Author Nancy Grossman Visits West

Back to Article
Back to Article

Author Nancy Grossman Visits West

By Fatima Farha

Hang on for a minute...we're trying to find some more stories you might like.


Email This Story






Nancy Grossman, author of “A World Away,” attended the Niles West Book Club meeting on Wednesday, Jan. 30, joining students for their discussion of her book. This marks the first instance of the actual author of a book visiting a club meeting.

Grossman attended University of Illinois, where she received both her MSW and BSW degrees. After deciding that social work was not the career for her, she went to Columbia College to earn her MA in Teaching of Writing. She is currently the Assistant Director of the Honors program at DePaul University. She is also the sister of psychology teacher Steve Grossman. “A World Away” is her debut novel.

This novel follows the life of a young girl who was raised in an Amish community. At the age of 16, Eliza is on the brink of rumspringa, a tradition of the Amish to allow the teenagers in the community to experience the outside world for a while. At the end of the rumspringa, these young adults are then asked to choose between the Amish lifestyle and the other world outside of that community. The book depicts the journey that Eliza faces in the real world and ends with her final decision.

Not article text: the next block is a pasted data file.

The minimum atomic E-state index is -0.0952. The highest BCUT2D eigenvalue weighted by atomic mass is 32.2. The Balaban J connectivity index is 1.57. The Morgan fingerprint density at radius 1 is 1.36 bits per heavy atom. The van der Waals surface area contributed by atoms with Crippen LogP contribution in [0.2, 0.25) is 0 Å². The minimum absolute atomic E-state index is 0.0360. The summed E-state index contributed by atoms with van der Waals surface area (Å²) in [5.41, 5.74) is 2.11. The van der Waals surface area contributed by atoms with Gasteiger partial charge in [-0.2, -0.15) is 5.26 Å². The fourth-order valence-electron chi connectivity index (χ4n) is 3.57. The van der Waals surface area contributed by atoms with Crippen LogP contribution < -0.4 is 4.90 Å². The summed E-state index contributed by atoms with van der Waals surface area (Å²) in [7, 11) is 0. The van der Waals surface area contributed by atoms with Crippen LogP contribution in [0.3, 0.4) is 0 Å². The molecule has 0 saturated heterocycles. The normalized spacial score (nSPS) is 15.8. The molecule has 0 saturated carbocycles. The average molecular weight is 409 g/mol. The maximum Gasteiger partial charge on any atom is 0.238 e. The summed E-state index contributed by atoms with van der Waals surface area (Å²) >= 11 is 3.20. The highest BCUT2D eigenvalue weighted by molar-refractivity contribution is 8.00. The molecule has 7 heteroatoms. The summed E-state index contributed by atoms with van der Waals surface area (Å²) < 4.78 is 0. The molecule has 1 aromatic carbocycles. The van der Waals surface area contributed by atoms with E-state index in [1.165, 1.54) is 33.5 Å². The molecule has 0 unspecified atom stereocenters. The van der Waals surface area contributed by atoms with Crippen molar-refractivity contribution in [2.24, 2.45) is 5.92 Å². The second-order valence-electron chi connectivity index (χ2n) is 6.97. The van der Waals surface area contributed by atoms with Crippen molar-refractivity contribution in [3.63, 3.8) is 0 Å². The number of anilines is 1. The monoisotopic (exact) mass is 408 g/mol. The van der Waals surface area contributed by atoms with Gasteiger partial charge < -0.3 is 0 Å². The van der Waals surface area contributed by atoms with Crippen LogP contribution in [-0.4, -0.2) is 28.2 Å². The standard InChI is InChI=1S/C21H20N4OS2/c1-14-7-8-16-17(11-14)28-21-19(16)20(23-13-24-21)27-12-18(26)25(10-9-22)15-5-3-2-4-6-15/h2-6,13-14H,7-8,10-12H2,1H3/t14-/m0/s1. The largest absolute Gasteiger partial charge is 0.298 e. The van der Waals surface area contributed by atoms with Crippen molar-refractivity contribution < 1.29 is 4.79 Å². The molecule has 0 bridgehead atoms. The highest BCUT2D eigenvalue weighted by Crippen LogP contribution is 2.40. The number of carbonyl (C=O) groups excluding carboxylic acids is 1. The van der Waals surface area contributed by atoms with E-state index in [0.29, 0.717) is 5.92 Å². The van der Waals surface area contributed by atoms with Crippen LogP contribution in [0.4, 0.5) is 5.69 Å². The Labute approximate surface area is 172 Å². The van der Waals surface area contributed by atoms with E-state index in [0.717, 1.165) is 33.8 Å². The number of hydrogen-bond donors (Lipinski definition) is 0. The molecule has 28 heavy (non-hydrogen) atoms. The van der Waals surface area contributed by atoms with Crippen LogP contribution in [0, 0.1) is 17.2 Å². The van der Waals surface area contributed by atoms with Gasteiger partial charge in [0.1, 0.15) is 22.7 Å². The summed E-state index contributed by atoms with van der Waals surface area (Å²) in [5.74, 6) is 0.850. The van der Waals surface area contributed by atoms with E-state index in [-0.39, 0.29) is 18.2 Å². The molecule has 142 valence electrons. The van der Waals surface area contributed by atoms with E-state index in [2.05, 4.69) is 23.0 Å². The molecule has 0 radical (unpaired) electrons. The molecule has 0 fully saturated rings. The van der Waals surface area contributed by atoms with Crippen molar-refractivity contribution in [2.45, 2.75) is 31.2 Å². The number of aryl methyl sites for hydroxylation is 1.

“When I was in high school… I would go out on different trips. I went to Pennsylvania to this Amish community and saw a 15-year-old girl who was serving me. She was done with school because they only go up to eighth grade. I kept thinking about her. I tried out different narratives about this experience, but I realized it was the girl’s journey.  I wanted her to visit the world we live in,” Grossman said about her inspiration for the story.

According to Grossman, she wanted to portray the story of a girl who literally went from one world to another. She wanted to show a teenager who was like a “fish out of water,” so it would be a story that many young adults could relate to and connect with. Grossman felt that it was important for young adults to have novels that are more about them than anything else. When asked how she would feel about this book if she had read it as a teenager, she said she would be “so happy that a book was written for her.”

In order to make the story more realistic, Grossman did elaborate research on the lives of teenagers by asking her own daughter as well as her nieces and nephews. She also read many books on the Amish and visited more Amish communities. Most of her novel focuses on adolescent ordeals and how teenagers are teenagers, no matter where they are from, and how they experience many common situations during those difficult years of transition between childhood and adulthood.

“I love the ‘fish out of water’ concept. Part of being an adolescent, we feel like a fish out of water at some point. That’s who we are,” Grossman said.

The students who read the book for the meeting found it to be an unique story.

“It was interesting to see someone else’s view of our life in a big city and the conflicts that arise here,” junior Andra Sabou said.

Book Club meeting sponsor and English teacher Sharon Swanson also found the novel very thought-provoking. According to Swanson, the book made her want to learn more and find out what kind of lives the Amish people led.

“When I really like a book, I go and look it up. I actually felt like researching the book and learning about the Amish. It was really very interesting,” Swanson said.

Grossman has now begun working on her next novel.